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Prolong the Life of Your Fridge, Dishwasher, & More — Here’s How To Make Your Appliances Last

With these tips, there'll be no need to shell out for repairs or new purchases.

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What’s the single best way to save money on appliances? Not purchasing new appliances, of course! (Trick question.) But how can you get away with that? It’s easy: With a few simple tips, you can dramatically increase the functional life of your current appliances, so there’ll be no need to shell out for repairs or new purchases. And it’s easier than you might think. Keep reading to learn how to prolong the life of your fridge, dishwasher, oven, and more kitchen necessities.

To prolong the life of your fridge: Wipe down the seal.

A recent survey found a whopping 37 percent of fridges don’t last even 10 years. One of the top reasons for their early demise is a poor seal on the door. “The rubber gaskets around refrigerator doors keep cold air from escaping, but they often get dirty, weakening the seal so cold air gets out,” says handyman Rick Berres, owner of Honey-Doers.com. “Over time, this will cause the fridge motor to work harder and burn out.” The good news is that cleaning the gaskets is easy: Once a month, wipe them down with a damp sponge, then dry with a paper towel to prevent mold. This simple step will add years to your fridge — and because a new one can set you back one or two thousand dollars, extending the life of your old(er) fridge will be a welcome penny-saver!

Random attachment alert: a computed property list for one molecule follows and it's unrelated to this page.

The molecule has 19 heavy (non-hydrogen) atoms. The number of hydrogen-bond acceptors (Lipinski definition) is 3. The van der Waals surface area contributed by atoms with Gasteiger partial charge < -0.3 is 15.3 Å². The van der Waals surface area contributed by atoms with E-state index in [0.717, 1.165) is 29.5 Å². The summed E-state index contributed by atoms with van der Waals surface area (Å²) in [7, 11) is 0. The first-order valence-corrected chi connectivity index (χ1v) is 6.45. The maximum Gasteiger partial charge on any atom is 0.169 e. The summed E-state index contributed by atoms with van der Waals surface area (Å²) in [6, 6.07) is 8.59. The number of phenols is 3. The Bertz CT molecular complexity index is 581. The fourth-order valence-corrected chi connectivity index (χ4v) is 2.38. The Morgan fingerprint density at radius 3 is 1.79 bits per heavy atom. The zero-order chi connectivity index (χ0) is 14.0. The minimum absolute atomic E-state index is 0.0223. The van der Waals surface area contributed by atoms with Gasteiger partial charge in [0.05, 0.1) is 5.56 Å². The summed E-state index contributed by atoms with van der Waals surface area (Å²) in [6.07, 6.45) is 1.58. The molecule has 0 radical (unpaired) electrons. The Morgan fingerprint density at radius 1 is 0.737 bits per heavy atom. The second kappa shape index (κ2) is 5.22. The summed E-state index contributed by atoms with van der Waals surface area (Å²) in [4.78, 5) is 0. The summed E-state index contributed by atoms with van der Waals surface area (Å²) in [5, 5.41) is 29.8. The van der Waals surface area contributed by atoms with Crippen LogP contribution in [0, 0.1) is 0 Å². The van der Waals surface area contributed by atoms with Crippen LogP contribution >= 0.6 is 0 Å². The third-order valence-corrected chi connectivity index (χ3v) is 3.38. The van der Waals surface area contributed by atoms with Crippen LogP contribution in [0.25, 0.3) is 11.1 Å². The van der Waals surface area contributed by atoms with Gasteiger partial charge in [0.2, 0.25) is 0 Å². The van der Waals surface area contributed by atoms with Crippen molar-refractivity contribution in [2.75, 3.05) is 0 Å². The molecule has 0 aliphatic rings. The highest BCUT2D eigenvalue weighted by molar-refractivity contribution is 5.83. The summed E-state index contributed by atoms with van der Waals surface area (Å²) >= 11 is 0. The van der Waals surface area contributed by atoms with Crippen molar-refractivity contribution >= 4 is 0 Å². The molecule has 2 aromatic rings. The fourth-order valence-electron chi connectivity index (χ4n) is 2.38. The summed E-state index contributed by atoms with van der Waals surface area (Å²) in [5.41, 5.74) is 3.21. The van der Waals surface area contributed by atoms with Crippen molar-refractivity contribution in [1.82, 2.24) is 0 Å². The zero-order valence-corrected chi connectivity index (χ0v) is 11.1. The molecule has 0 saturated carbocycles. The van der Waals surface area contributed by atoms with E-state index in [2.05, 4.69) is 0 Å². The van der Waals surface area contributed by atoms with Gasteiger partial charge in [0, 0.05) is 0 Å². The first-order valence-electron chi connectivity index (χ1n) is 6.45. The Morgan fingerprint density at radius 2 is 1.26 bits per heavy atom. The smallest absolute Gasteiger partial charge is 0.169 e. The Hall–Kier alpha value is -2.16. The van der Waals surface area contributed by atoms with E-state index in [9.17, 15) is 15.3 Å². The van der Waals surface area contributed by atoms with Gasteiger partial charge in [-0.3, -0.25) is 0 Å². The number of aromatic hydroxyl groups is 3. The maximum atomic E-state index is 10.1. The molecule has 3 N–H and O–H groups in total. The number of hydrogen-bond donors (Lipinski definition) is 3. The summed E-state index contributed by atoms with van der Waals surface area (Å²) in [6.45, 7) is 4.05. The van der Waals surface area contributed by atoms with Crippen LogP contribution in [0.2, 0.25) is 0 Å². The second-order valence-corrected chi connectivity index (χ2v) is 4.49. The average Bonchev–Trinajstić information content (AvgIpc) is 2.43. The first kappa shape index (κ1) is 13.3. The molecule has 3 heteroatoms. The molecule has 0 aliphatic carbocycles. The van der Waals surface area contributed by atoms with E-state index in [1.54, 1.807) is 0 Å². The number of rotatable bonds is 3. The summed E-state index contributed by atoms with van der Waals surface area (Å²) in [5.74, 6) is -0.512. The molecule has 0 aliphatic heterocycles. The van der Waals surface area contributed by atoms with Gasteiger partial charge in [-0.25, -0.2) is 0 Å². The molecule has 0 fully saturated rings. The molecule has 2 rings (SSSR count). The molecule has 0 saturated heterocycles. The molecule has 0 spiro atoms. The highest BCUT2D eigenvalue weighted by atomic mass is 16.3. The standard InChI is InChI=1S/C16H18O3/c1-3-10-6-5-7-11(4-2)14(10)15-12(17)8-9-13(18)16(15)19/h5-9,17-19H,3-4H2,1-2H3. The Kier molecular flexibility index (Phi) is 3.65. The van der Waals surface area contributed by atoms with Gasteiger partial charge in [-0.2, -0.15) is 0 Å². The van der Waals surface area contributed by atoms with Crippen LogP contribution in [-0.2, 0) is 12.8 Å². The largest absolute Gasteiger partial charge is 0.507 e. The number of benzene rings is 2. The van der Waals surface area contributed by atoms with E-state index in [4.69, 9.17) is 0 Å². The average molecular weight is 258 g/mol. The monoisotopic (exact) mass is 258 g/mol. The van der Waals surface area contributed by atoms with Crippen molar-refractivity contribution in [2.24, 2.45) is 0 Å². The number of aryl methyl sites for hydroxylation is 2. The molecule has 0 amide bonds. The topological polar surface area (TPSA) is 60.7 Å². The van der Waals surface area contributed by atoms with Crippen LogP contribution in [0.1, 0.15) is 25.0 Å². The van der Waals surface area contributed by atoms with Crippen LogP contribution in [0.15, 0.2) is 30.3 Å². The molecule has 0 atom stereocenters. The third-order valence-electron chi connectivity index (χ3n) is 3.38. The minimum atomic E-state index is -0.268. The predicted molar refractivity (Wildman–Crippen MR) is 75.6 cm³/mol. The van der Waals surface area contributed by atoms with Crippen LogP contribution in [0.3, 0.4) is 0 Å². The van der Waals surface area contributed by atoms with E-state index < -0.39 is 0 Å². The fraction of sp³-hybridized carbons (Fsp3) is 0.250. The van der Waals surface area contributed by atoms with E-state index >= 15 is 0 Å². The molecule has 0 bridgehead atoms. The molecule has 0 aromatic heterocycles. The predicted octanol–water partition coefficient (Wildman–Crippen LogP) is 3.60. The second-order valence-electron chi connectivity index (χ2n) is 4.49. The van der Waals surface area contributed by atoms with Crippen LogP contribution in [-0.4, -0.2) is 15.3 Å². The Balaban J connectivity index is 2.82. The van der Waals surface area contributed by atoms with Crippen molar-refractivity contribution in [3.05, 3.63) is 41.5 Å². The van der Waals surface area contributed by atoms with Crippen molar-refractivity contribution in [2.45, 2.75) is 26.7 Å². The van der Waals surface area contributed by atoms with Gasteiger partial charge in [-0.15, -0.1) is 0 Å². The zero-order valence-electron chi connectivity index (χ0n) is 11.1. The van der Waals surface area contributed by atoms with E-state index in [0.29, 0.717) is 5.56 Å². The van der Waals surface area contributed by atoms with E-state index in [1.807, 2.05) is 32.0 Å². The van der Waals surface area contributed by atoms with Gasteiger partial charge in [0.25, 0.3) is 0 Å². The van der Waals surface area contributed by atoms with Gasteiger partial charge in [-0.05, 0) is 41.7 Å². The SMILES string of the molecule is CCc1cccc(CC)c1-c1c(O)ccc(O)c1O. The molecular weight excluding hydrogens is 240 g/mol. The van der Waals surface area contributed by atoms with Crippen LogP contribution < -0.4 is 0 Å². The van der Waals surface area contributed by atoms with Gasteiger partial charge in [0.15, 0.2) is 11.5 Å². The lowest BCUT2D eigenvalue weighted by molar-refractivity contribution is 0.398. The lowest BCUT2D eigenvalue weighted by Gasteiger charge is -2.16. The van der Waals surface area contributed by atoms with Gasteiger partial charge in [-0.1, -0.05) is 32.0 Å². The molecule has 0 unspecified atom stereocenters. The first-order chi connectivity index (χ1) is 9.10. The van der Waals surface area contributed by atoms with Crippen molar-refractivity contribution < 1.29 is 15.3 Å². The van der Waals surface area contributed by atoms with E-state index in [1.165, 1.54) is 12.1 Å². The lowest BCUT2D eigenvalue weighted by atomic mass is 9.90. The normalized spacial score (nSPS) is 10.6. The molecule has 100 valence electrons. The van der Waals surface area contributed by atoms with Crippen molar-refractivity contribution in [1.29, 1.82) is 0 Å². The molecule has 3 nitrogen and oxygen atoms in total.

To keep your dishwasher running: Clean the hidden filter.

“Ask yourself, ‘When was the last time I cleaned my dishwasher’s filter?’” says the internet’s favorite grandmother, Barbara Costello, of the social media account Brunch with Babs (BrunchWithBabs.com). If you’re like most of us, the answer is “never,” which is why so many of us run into problems after the machine is five years old — half its expected life span. That’s because a clogged filter can damage the motor. Luckily, cleaning the filter takes just seconds, says Costello: “You can find it at the bottom of the dishwasher. Simply unscrew it and pull it out, then remove the gunk with a sponge and sudsy water. Screw it back into the dishwasher, and it’s good to go!”

Related: How to Get the Inside of Your Dishwasher Squeaky Clean: Pros’ Tricks Make It Easy!

To sidestep oven repairs: Give it a ‘spa day.’

Built-up grease in your oven can damage the seal that keeps it tightly closed. Over time, this can cut the appliance’s average life span of 15 to 20 years in half. Rather than hit the “self-clean” option — whose extreme heat can melt the oven’s electronic parts — grab a pumice stone, suggests professional cleaner Jane Wilson (FantasticCleaners.com). The go-to tool for removing callouses from your feet also makes quick work on the seal and oven interiors. Dampen the stone with water to prevent scratching, then use it to wipe off buildup. It’ll be as gentle on your oven as it is on your heels!

Keep smaller appliances clean and humming too!

Sure, these kitchen appliances are less expensive than those big-ticket items up above, and theoretically more easily replaceable — but even little replacement costs can add up. Rather than buying a new toaster, learn how to clean yours to keep it toasting bagels for years to come.

  • For your coffee maker: Removing mineral buildup from your coffee maker prolongs its life. To do: Once a month, run a cycle without coffee grounds through the machine using 1 part white vinegar to 3 parts water. Then simply follow up with a cycle of just water to rinse it out.
  • For your Instant Pot: Every few weeks, remove the silicone ring around your pressure cooker and soak it in a mix of cold water (fully submerge the ring) and ¼ cup baking soda overnight. This will remove any machine-eroding buildup and lift stubborn odors.
  • For your toaster: Crumbs around the toaster’s heating coils can burn the appliance out. The fix: Unplug it, then hit the coils with the air from a hair dryer (on its lowest setting). Blowing the bits into the crumb tray makes for easy tossing.

This article originally appeared in our print magazine, First For Women.

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